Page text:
"Town by Town: Standing up to Hate in Divisive Times." | Not in Our Town

"Town by Town: Standing up to Hate in Divisive Times."

A frightening wave of hatred is washing over our country. People are spitting and screaming racial epithets at our elected officials. African American, Jewish and gay members of Congress are receiving hate messages and pictures of nooses faxed to their offices. Two  Congressmembers have had bricks thrown through their office windows, and nearly a dozen others have received serious death threats.

This is not about Democrat or Republican. These attacks, masquerading as opposition to the recently-enacted health care bill, have crossed the line from legitimate political discourse to physical hate violence, pure and simple. Simmering bigotry and prejudices have found an opening in the gaping political divide and intruded  into the heart of our democracy. It's scary, and it's real. 
There is only one way we can tackle this  threat: together. But we have to act now, because we know that a volatile atmosphere like this can lead to fatal violence. 
In 1995, anti-government white supremacist Timothy McVeigh  backed a truck filled with fertilizer and diesel fuel into the Oklahoma City Federal Building.   It took 168 lost lives  to spark the action that was needed to address the upswing in militia and extremist violence.
More recently, in 2008, two people were killed in Knoxville, Tennessee when a man with a shot gun burst into a Unitarian Church during a children’s play and opened fire. The killer admitted his attack was a hate crime and that he targeted the church because he'd been told that Unitarians are liberals and they "support gays."
The response was swift and clear; the Knoxville Unitarians did not stand alone. Immediately following the shootings, the city's religious community, elected officials and faith leaders from around the country rallied around the besieged congregation. They may not have shared the same values, but they passionately believed in the church's right to worship in safety and security.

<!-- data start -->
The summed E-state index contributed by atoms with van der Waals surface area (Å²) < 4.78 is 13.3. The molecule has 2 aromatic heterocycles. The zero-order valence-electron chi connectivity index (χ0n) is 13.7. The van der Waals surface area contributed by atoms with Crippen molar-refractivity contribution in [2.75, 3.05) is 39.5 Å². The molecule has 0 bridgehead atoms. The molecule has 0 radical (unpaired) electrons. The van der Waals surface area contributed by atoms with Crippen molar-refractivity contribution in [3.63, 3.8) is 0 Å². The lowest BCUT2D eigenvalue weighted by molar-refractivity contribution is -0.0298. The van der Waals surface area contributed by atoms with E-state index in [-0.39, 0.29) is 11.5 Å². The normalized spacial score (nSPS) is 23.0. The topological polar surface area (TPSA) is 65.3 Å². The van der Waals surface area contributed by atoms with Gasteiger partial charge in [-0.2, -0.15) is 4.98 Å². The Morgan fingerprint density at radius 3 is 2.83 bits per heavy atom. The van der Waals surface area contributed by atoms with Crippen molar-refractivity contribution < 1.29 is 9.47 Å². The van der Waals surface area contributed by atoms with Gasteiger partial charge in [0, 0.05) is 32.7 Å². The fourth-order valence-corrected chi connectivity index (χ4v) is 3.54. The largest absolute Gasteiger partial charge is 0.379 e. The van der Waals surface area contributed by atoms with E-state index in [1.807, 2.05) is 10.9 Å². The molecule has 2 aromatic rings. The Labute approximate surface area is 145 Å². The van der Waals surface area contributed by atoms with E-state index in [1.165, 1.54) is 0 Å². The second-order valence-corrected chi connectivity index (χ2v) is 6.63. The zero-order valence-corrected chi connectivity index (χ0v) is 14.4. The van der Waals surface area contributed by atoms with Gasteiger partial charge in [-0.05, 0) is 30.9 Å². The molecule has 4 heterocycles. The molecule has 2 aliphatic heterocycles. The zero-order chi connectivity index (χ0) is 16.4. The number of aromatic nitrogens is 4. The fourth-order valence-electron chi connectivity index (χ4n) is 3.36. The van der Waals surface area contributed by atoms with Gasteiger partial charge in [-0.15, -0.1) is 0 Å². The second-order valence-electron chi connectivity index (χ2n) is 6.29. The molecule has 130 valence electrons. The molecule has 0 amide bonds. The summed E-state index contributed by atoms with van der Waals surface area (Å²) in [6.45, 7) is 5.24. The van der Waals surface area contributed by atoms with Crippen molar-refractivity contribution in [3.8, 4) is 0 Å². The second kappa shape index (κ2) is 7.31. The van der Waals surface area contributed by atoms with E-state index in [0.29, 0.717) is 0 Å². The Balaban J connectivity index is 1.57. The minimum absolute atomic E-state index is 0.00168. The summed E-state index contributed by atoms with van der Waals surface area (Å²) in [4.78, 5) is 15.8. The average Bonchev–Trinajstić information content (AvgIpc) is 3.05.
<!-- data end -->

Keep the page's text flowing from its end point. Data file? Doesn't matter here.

Today, we are beginning to see signs again of a unified voice against hate violence.  After the death threat  and attack aimed at  Virginia Congressman Tom Perillio, his Republican opponent in the House race, Louis Venga, came out with a strong statement condemning the viciousness.  Perillio reports that  both Republican Governor Bob McDonnell and Attorney General Ken Cuccinelli were immediately there to stand with him after the attack.
Uniting with your neighbors when they are under attack  is an act of deep patriotism that taps into our shared common values as Americans.Ultimately, the patriotic voices most needed at this moment are those that have been sidelined. As Edmund Burke put it more than two centuries ago, "All that is necessary for the triumph of evil is that good men do nothing."
The challenge for many who know it is time to take action is finding a way to do it-- and meeting others in their community who are ready to stand with them.
Fifteen years ago the residents of Billings, Montana presented a powerful example that helped galvanize people nationwide. Every time there was an incident of hate that year—threats at an African American church, racist graffiti on a  Native American woman’s home, attacks on a Jewish family—the people of Billings joined together to support their neighbors. The Billings story inspired hundreds of communities across the U.S. to find their own ways to stand up against hate.  These local efforts provide a model for all of us. We can do something in the face of hate- together.